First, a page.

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Urban spaces and the micro-climate

Which micro-climate factors are important when designing public spaces? In this article, Dr Jennie Sjöholm discusses some significant aspects.
Aerial view of Barcelona
© Photo by Nick Wehrli, Pexels
The use of public space is partly dependent on the micro-climate. There are differences between warm and cold climate, and there are differences between the micro-climate both over a 24-hour period, and between different seasons.

Depending on where you are located, aspects such as solar access, shade, wind, and precipitation matter for outdoor comfort. The way you design spaces, for instance the layout of street patterns or the location and the height of buildings, will have a micro-climatic impact. Other, more temporary, measures can also be taken to improve the micro-climate, for instance to provide shade or shelter from wind and precipitation.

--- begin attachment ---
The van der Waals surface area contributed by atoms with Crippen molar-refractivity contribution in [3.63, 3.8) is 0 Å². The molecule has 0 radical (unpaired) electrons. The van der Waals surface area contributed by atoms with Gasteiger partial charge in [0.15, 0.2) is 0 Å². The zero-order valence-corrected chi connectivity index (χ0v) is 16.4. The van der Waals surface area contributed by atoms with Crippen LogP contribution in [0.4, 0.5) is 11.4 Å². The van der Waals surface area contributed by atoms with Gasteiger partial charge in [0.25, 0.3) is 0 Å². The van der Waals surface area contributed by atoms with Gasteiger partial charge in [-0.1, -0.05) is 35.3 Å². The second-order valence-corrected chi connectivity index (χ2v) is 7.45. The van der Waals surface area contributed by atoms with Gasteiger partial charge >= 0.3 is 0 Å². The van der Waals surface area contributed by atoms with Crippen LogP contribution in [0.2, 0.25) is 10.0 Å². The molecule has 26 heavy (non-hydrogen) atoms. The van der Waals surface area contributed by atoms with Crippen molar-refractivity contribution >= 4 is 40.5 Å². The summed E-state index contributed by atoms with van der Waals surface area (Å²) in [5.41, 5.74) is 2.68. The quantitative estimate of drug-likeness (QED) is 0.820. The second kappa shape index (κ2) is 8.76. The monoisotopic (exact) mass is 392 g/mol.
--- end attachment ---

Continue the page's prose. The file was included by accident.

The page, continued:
To shape successful urban spaces, the design of a place should be adapted to the micro-climate. Important aspects include:

  • The location of the town

  • The height of buildings

  • The space between buildings

  • Orientation of streets

  • Street widths

  • Green spaces

  • Design of buildings

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Placemaking and Public Space Design: Unlocking Design Potential

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